Each couple had previously celebrated their sacred love, most couples in “commitment ceremonies” like Ann and I did. Two couples married two in other states, Iowa and New York, that allowed GLBTQ weddings before Washington State did.
I loved Tyler’s and Keegan’s vows, which revealed the complexity of long term love and raising children together. Their vows were funny and sweet. Keegan, for example, promised to be willing to go out to eat, even when he’s already defrosted the chicken. This, I gather, is a tension they are working out at home.
As part of the ceremony, each couple told a bit of their story. Most of us had been in these relationships for more than a decade. Two couples met (though they didn't start dating then) in secondary school: Karen and Janet met in eighth grade and Jerry and John met in ninth.
Anastasia and Giselle, in Seattle on a visit from Trinidad, joined the celebration, too, and we were honored by their participation.
I also hope for some of the very important rights accorded married couples, rights of hospital visitations when one of us is sick and beneficiary rights to retirement income and social security when one of us passes.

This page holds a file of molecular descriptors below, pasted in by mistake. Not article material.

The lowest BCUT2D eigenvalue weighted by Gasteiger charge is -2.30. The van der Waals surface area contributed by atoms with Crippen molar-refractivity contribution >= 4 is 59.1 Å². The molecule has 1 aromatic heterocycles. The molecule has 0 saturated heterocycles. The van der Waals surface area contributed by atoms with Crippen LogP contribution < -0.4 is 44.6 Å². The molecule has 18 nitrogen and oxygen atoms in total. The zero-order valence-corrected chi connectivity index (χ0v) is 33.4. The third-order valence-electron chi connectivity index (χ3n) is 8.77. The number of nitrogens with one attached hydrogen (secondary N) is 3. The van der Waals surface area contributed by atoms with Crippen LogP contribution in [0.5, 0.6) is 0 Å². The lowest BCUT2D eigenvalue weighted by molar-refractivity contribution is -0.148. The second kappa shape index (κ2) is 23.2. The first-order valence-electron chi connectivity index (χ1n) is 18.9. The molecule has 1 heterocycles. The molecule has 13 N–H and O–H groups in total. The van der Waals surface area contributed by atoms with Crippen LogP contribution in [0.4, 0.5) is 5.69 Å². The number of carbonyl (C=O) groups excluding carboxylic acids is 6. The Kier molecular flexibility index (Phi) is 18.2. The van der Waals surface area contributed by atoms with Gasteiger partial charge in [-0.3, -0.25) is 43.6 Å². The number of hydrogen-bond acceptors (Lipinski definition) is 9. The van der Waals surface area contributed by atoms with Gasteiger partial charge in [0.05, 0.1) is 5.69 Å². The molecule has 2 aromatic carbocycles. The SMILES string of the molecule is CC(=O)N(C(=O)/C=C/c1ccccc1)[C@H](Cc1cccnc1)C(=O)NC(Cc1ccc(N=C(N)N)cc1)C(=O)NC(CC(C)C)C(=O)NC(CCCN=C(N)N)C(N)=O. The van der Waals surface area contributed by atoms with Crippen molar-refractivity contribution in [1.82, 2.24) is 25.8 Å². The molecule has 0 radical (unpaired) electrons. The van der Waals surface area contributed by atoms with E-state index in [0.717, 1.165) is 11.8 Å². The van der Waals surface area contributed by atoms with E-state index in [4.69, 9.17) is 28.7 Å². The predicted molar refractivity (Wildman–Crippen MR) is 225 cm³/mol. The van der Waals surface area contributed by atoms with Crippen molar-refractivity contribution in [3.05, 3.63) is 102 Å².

Most importantly, I am thankful for Ann’s love in my life, for the great gift of living my life with her. As I said in my vows: “My deepest promise to you is that I will live my life in gratitude for this great gift….I will bring my best self to you and my world because with you I am my best self.”
I have protested against so many social injustices and have for so long, as a GLBTQ person, identified with those who are discriminated against. This wedding doesn't change that. Our society, after all, remains so unjust to GLBTQ people and others in so many ways.
We live the lives of our histories, African-American histories, native histories, histories of people who are GLBTQ and of people with disabilities. And so forth. So many histories in this power play.